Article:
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I'm not sure if this is the right thing to do, I'm sure someone will tell me if it's not.

I asked a question (http://stackoverflow.com/questions/1662760/entity-framework-include-in-sub-query) earlier this evening, which was answered very well and has solved my problem. But, I think there could be a better way, so I'm going to re-ask the question, but slightly differently.

Let's say I have 3 tables:

Restaurant 1.....M MenuCategory 1.....M MenuItem I have a L2E query that looks something like this:

Restaurant = context.Restaurant .Include(r => r.MenuCategory) .FirstOrDefault(r => r.RestaurantId == resaurantId); Which works to some extent, but it only pre-loads the menu categories.

What I really want to be able to do is something like:

Restaurant = context.Restaurant
.Include(r => r.MenuCategory)
.Include(r => r.MenuCategory.MenuItems)
.FirstOrDefault(r => r.RestaurantId == resaurantId);

But clearly this isn't available as r.MenuCategory is an enumerable

...the work around is to use the standard notation:

context.Restaurant.Include("MenuCategory.MenuItems");

...but this is not strongly typed. This question is about finding a strongly typed answer

This is the current extension method:

public static ObjectQuery<T> Include<T>(this ObjectQuery<T> query, Expression<Func<T, object>> path)
{
    // Retrieve member path:  
    List<PropertyInfo> members = new List<PropertyInfo>();
    EntityFrameworkHelper.CollectRelationalMembers(path, members);

    // Build string path:  
    StringBuilder sb = new StringBuilder();
    string separator = "";
    foreach (MemberInfo member in members)
    {
        sb.Append(separator);
        sb.Append(member.Name);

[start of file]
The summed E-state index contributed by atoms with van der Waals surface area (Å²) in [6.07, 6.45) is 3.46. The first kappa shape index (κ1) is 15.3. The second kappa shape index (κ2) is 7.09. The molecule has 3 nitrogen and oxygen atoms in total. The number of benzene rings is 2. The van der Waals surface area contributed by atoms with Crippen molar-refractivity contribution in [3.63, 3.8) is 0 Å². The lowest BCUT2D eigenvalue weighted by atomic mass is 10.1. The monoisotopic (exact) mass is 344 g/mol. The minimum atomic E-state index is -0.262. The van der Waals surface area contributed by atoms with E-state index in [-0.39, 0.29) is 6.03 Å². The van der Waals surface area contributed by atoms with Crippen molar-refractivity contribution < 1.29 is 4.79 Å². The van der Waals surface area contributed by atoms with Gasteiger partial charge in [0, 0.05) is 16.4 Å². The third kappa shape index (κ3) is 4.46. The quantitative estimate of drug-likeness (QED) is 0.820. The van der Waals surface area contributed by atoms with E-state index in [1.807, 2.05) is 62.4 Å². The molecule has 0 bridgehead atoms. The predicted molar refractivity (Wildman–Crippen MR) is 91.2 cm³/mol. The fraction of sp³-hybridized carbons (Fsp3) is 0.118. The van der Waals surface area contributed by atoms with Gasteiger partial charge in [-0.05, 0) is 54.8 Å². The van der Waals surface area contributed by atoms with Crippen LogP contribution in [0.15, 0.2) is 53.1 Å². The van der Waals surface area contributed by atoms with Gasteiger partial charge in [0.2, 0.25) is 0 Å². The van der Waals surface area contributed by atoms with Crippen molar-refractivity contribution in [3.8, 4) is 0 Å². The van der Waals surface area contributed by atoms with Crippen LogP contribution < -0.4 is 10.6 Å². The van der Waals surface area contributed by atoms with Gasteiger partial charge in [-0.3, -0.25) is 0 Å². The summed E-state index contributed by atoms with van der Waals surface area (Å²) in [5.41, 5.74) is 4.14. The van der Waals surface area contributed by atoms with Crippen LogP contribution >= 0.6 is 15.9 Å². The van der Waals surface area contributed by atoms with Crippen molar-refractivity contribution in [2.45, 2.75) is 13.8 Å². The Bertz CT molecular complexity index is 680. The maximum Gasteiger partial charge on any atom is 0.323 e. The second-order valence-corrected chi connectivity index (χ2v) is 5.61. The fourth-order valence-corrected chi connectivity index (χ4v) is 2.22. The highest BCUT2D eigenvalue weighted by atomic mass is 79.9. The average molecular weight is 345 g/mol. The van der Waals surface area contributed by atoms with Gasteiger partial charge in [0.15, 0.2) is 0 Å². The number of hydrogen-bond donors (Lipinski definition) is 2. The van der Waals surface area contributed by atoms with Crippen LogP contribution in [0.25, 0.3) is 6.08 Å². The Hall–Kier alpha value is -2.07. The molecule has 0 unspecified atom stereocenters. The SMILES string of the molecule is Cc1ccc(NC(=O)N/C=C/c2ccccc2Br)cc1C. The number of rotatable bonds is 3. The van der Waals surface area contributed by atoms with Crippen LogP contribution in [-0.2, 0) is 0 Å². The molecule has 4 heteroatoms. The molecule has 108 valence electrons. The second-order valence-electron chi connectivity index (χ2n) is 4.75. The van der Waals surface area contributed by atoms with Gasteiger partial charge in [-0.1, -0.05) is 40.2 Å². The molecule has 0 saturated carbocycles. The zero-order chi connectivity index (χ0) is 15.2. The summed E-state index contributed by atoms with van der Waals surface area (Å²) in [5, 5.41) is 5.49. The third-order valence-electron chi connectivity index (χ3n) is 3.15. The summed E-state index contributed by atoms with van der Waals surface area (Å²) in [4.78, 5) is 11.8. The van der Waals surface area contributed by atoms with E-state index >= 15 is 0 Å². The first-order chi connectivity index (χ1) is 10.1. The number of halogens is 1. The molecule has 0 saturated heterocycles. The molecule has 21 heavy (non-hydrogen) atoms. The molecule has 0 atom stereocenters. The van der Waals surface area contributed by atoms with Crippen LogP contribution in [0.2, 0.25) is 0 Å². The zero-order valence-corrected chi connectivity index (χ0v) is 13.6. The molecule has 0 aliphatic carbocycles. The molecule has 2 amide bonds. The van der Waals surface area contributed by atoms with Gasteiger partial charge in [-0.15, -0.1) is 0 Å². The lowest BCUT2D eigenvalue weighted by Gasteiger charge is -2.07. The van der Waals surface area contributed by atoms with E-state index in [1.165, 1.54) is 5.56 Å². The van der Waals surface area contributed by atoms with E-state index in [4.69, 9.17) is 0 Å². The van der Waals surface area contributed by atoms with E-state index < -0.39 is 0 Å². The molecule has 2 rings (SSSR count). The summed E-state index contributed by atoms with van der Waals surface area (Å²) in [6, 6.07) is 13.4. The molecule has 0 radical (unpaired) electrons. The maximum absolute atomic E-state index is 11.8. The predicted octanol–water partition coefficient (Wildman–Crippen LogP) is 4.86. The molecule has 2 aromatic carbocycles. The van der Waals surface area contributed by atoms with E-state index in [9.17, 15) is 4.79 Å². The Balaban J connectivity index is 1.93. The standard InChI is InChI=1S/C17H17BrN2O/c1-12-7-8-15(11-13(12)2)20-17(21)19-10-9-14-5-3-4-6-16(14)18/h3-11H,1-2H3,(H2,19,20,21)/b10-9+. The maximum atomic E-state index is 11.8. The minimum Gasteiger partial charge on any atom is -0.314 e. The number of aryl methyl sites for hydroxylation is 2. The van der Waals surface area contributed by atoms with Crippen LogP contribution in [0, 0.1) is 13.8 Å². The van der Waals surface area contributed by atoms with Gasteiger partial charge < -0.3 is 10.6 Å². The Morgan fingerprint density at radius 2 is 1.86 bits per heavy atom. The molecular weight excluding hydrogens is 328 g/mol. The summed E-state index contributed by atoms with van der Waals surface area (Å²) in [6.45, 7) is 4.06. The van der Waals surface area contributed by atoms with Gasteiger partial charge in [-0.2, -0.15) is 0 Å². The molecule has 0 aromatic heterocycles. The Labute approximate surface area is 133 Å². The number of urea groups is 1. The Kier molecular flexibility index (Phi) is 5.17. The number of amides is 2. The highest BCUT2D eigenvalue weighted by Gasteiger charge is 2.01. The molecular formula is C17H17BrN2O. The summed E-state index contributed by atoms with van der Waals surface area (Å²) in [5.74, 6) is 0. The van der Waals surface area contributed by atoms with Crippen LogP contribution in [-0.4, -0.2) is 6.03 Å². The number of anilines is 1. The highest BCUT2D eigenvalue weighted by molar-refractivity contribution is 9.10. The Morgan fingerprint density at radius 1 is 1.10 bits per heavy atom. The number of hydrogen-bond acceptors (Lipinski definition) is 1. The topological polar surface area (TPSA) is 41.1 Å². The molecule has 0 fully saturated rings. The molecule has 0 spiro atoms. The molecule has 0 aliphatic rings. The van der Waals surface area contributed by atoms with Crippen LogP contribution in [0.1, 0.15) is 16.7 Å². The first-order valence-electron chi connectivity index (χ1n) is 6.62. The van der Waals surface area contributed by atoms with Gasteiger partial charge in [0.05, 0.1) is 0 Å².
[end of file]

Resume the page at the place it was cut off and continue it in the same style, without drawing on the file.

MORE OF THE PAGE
separator = ".";
    }

    // Apply Include:  
    return query.Include(sb.ToString());
}

How could this be adapted to allow a strongly typed form of:

context.Restaurant.Include("MenuCategory.MenuItems");
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2 Answers 2

up vote 4 down vote accepted

I have a Tip that allows exactly this: Tip 28 - How to implement an eager load strategy

Uses a nifty trick I think.

Alex

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Perfect, exactly what I was after. I will have a play with that tonight then, may tweak it around a bit. Thank you! –  Paul Nov 3 '09 at 8:24
    
I've just gotten this working and it's working perfectly. I created an extension method so that it can be used like ".IncludeStrategy(new MyStrategy())" rather than "from b in new BlogFetchStrategy().ApplyTo(ctx.Blogs) where b.Owner == “Alex” select b;" –  Paul Nov 3 '09 at 23:02
    
Yeah that seems better. I was always a little unhappy with my approach. Your's is much better –  Alex James Nov 4 '09 at 1:00

A far less elegant but much quicker to implement method might be as follows:

var list = dataContext.CartLists.Include(typeof(CartListItem).Name).Where(l => l.CustNum == customerNumber && l.ListTypeID == (int)ShoppingCartType.WebShoppingCart).Single();

. . . but you'll need to ensure that you haven't had the EF model generator pluralize your entity set names. This is kind of an ugly solution, but it should give you compile errors once you update your EF model if your table names ever change, as ours just did, and you won't have to actually execute your code to try to find places where your strings don't match actual entities.

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